A December attack against a long-standing college in Illinois has pushed the institution to permanently close.
After 157 years, Lincoln College, the rural university with an average of 1100 students, is shutting its doors following years of rapid decline triggered by COVID-19 and compounded by the ransomware attack.
The ransomware assault that hit in December 2021 originated in Iran, college president David Gerlach told the Chicago Tribune. According to Lincoln’s closure letter, the attack hindered access to all institutional data, interrupted admissions and took retention, fundraising and recruitment systems offline.
The College said that no personal identifying information was exposed.
Gerlach told the Tribune that it cost Lincoln an unspecified amount less than $100,000 to restore the systems. “Once fully restored in March 2022, the projections displayed significant enrollment shortfalls, requiring a transformational donation or partnership to sustain Lincoln College beyond the current semester,” the College said.
Attempts to raise funds, sell assets, consolidate jobs and other money-making schemes failed to materialize the $50 million Gerlach said the university would have needed to keep going.
Now, after surviving “the economic crisis of 1887, a major campus fire in 1912, the Spanish flu of 1918, the Great Depression, World War II, the 2008 global financial crisis, and more,” it’s lights out, lost jobs and students left to hunt for new schools.
Lincoln’s shutdown: Avoidable?
Lincoln College has been light with specifics about the attack, which raises a big question: Was the university doing all it could to secure its systems and users?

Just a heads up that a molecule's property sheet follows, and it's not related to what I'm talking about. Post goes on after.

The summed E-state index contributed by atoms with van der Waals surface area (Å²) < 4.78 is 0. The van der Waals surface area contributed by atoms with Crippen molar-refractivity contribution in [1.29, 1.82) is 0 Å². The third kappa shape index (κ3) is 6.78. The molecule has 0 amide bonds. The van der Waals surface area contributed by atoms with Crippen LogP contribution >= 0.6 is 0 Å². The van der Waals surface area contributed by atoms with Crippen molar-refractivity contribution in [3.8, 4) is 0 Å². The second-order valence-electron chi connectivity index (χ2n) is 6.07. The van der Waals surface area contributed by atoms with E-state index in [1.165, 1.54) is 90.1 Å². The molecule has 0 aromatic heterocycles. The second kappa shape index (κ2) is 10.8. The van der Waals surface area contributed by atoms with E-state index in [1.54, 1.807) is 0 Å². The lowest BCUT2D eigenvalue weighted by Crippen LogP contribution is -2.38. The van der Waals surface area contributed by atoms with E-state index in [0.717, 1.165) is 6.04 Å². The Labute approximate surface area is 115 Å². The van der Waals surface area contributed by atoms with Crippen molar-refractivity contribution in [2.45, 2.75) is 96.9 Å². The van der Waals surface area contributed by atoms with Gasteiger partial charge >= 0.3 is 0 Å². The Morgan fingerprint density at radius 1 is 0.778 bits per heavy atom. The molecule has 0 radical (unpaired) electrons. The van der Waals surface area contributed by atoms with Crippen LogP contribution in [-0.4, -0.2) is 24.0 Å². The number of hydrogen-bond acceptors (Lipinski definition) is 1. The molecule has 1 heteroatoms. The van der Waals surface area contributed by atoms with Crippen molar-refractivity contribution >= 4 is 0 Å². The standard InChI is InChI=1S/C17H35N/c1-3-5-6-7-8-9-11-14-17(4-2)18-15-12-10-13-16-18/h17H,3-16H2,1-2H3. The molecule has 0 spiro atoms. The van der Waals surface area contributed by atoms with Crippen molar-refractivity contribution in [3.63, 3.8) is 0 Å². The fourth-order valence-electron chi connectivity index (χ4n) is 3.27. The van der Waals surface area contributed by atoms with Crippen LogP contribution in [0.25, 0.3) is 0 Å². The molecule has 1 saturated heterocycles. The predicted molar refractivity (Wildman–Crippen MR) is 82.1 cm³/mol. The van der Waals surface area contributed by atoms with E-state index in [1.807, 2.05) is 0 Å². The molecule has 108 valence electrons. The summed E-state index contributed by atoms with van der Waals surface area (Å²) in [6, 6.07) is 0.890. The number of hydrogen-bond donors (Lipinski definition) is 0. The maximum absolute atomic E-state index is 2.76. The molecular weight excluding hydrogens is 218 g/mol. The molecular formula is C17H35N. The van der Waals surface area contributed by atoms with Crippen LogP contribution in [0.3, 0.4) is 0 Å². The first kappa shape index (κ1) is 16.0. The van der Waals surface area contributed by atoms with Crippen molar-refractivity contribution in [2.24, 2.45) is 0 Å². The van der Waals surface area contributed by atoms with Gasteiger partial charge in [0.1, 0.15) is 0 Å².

“The economic burdens initiated by the pandemic required large investments in technology and campus safety measures, as well as a significant drop in enrollment with students choosing to postpone college or take a leave of absence,” the university stated in the letter.
Indiana University’s Research and Education Networks Information Sharing and Analysis Center (REN-ISAC) is a higher education threat intelligence group. It pools threat data, provides intelligence feeds and actionable alerts, penetration testing and more. Lincoln College was not among the 708 institutions from around the world who are part of the group, REN-ISAC director Kim Milford told NBC News.
Performing regular backups is among the most common advice for businesses, and with good reason: Ransomware isn’t an ingress strategy, meaning there are countless ways for an infection to get into a system.
Trying to plug each one can quickly become an exercise in futility, especially without the threat intelligence necessary to know which to prioritize. ®
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